As a Mother of Two Black Men


Stunning mural of George Floyd provides community 'a place to process'

I beseech you,

As a mother of two black men.

I want them to live to run in the street,

to play a mean guitar stanza and hold a crazy karate stance.

To do whatever they were made to do

without worrying if they will come home to live some more.

They are my fighters, they are my lovers.

I must field difficult conversations with them about hate.

I must coach them on how to behave if an officer pulls them over, for any reason;

As a mother of two black men.

I gasp and feel the exasperation of other mothers.

I shudder and pray.

I coach them in respect and love.

I prepare them for the stanza and the stance,

For citizenship and for the afterlife.

I fear I didn’t say enough,

Stand up tall enough,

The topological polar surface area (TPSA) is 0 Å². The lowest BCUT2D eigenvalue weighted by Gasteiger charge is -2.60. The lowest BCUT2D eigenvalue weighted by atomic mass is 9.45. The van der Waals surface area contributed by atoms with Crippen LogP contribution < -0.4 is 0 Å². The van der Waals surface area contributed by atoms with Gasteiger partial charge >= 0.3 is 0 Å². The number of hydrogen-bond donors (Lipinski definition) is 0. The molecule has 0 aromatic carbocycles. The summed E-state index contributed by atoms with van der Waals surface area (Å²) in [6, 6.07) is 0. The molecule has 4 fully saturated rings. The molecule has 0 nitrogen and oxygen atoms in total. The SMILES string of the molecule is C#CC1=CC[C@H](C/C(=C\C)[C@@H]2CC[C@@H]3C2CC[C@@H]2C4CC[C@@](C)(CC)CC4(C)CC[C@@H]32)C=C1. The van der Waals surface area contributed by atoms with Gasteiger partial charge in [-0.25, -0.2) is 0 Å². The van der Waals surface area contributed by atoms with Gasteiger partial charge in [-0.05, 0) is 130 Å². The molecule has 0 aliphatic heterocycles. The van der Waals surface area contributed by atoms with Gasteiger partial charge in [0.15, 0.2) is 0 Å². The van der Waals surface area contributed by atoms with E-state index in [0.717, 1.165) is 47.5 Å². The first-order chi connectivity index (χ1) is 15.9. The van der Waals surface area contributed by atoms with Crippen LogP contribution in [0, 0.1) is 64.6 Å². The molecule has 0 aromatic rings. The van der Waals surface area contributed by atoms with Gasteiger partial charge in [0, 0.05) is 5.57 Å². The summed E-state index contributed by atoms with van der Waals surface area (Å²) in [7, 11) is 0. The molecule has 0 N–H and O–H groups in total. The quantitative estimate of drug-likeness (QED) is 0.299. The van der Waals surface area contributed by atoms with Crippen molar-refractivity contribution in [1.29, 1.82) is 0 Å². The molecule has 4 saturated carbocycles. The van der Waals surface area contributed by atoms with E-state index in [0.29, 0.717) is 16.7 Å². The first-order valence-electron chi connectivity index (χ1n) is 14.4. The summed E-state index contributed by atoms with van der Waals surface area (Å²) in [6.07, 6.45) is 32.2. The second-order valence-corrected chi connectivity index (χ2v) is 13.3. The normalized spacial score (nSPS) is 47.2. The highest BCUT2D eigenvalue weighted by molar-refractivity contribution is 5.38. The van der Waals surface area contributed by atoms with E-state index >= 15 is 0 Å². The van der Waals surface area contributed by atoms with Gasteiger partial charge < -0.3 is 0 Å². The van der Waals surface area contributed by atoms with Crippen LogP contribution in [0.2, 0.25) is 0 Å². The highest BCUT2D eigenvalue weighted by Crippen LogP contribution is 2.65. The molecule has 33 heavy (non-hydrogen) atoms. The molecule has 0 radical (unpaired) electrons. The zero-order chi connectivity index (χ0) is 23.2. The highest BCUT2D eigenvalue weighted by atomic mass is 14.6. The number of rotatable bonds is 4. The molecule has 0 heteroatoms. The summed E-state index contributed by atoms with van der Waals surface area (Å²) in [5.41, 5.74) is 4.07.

Protest loudly enough.

That I didn’t demonstrate the stanza and the stance.

As a mother of two men,

I am stretched and challenged.

I grow, I grey, I groan.

Hear the cry,

of a mother of two black men:

Let them breathe!

(Image from Pioneer press. Retrieved 6/1/2020.

Published by hannahtk

Hannah is a footloose Jesus-girl who enjoys family and friends, writing, painting, calligraphy, speaking and teaching, reading, cooking, gardening...

4 thoughts on “As a Mother of Two Black Men

  1. Amen sister! I stand with you and all mothers today. Those words you have spoken resonate with millions of others!
    This is heart wrenching.
    Free the spirits of our black children.

  2. I can offer no words, but know I stand beside you in all love and fierce mama-ness.

  3. It’s something I don’t think I’ll ever comprehend…this tortured, uncaring attitude toward others. I don’t understand when anyone, let alone uniformed police, “go after” blacks before whites. But I don’t understand either when the blacks who wish to protest peacefully are ignored because of thugs who go in spoil the tranquility of the protest.With all my heart I hope, no matter their color or creed, that they are judicated and incarcerated. Growing up, we had many different peoples in our home. We loved and honored them all, whatever nation, language, color, clothing or religion they were…we loved and honored and respected them.

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